Northern health care decried in wake of Norway House child death
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The family of a two-year-old child who died last month in Norway House Cree Nation is claiming medical negligence and calling for a review of Manitoba’s northern health-care system.
On June 27, Santaya Tyo-Greyeyes was running a temperature and having difficulty breathing. Her mother, Angel Tyo, says she brought the child to a Norway House nursing station but the staff there did not adequately treat the child.
Within 24 hours, Santaya was dead.
“We believe that Santaya’s death was a result of the lack of health care in northern communities,” NDP MLA Bernadette Smith (also Tyo’s sister) said Thursday in Winnipeg. “They said that Angel was doing everything that she should be doing as a mom, and to take (Santaya) home (and) give her Tylenol.”
According to Smith, Tyo was concerned about her daughter’s health and slept with her that night to monitor her breathing. On June 28, Tyo left Santaya in the care of her teenage siblings to run errands. When she returned around 5 p.m., she believed the child was asleep on the couch.
Shortly before 7 p.m., Tyo checked on her daughter and realized she wasn’t breathing, Smith said. Santaya was rushed to the local health centre, but did not recover.
Smith and Tyo met with media Thursday afternoon, outside an Inkster Boulevard funeral home, where services were held for Santaya.
Tyo had difficulty speaking, however, and could only confirm Smith’s account of what happened between sobs.
“They worked on her and did everything they could for 45 minutes,” Tyo said, tears streaming down her face. “I just told them, ‘That’s enough.’”
Smith and Tyo say staff at the nursing station (located some 460 kilometres north of Winnipeg) did not properly assess Santaya upon her initial visit. The decision to send her home without care led to her death, they alleged.
“No parent should be ever having to bury their child,” Smith said. “Santaya should have been triaged. A nurse should have looked at her (or) a doctor. They should have assessed her breathing — they did none of that.”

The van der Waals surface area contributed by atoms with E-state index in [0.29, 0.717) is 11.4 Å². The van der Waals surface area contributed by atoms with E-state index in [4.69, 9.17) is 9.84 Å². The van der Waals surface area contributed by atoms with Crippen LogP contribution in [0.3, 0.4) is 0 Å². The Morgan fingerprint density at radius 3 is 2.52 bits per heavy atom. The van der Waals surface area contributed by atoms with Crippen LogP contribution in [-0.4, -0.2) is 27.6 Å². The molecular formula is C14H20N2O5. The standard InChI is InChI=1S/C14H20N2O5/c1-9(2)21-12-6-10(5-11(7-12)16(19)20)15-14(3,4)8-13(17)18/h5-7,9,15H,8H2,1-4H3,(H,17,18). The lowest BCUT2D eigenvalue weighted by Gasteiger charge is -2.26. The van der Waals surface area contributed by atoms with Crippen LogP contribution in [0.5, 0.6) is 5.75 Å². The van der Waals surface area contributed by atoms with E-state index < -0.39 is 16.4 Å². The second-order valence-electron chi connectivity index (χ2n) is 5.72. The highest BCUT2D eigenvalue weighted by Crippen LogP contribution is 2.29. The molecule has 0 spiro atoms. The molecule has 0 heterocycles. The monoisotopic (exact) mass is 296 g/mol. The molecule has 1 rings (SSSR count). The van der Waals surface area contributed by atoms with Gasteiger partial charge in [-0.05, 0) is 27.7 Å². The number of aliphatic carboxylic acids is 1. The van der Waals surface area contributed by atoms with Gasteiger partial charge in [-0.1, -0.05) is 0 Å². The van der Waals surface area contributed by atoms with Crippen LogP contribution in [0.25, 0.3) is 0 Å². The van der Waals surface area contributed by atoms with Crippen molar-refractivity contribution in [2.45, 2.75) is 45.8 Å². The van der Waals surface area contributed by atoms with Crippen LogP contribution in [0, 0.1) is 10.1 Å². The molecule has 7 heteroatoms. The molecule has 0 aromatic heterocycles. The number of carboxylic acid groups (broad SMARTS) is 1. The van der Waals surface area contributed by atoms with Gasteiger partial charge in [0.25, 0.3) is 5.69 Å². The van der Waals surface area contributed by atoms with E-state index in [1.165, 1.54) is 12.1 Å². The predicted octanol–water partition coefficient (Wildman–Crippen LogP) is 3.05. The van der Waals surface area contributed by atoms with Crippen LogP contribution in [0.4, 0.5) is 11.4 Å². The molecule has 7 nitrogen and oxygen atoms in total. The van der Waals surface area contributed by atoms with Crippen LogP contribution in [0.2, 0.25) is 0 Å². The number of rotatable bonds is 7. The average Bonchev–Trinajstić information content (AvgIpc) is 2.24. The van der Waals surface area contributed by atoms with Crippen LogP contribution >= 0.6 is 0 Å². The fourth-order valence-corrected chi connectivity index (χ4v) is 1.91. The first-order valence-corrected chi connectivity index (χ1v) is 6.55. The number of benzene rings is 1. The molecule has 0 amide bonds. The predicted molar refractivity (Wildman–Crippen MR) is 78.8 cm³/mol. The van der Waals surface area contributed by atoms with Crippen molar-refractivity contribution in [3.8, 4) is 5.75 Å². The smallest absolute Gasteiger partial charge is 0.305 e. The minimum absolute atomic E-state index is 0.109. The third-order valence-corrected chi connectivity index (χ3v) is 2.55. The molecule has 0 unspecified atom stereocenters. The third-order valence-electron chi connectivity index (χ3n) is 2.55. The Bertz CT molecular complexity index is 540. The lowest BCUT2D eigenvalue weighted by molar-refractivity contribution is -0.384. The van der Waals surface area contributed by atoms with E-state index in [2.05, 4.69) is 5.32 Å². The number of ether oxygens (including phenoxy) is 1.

On July 1, Smith asked RCMP to retrieve video footage from the nursing station from the time in question. “When I went there, I wasn’t very assured that they would get that footage,” the Point Douglas MLA said.
RCMP did not confirm to the Free Press whether they were looking into such recordings: “In general, in these instances, the RCMP responds and takes direction from the medical examiner. The investigation is ongoing, but at this time, the death does not appear to be suspicious.”
The Office of the Chief Medical Examiner performed an autopsy, and the family had expected to hear the results Thursday, Smith said.
The family is asking Manitoba Keewatinowi Okimakanak to advocate for an inquest. It would like to see the northern medical system held accountable, Smith said.
“On behalf of MKO, I extend sincere condolences to the parents, siblings, family, and community of Santaya Tyo-Greyeyes from Norway House Cree Nation. Our hearts are heavy when we lose a child,” MKO Grand Chief Garrison Settee said in a news release. “We need to know if, and where, the health system failed Santaya and ensure that no other children are harmed as a result of health systems failure.”
Settee also called Manitoba’s health-care system “broken,” and called upon the provincial and federal governments to create efficient and innovative models to strengthen it. He promised to partner with other Indigenous organizations to provide support for Santaya’s family.
“We can do better, and we have to do better… As the family lays Santaya to rest today, I pray for all those that loved her in the difficult days ahead,” he said.
Patty Hajdu, minister of Indigenous services and MP for Thunder Bay—Superior North, also provided an email statement to the Free Press.
“This is a tragic and deeply concerning situation, and my thoughts are with the family. Indigenous Services Canada will thoroughly investigate to ensure we understand what has happened, and provide supports to the family and community as needed,” she said.
ISC previously said it plans to hold a patient safety review into Santaya’s death. The review will involve staff interviews, an examination of patient records, and possible recommendations to improve care.
— with files from Dylan Robertson
Updated on Thursday, July 7, 2022 6:58 PM CDT: Adds photo
Updated on Friday, July 8, 2022 7:15 AM CDT: Fixes typo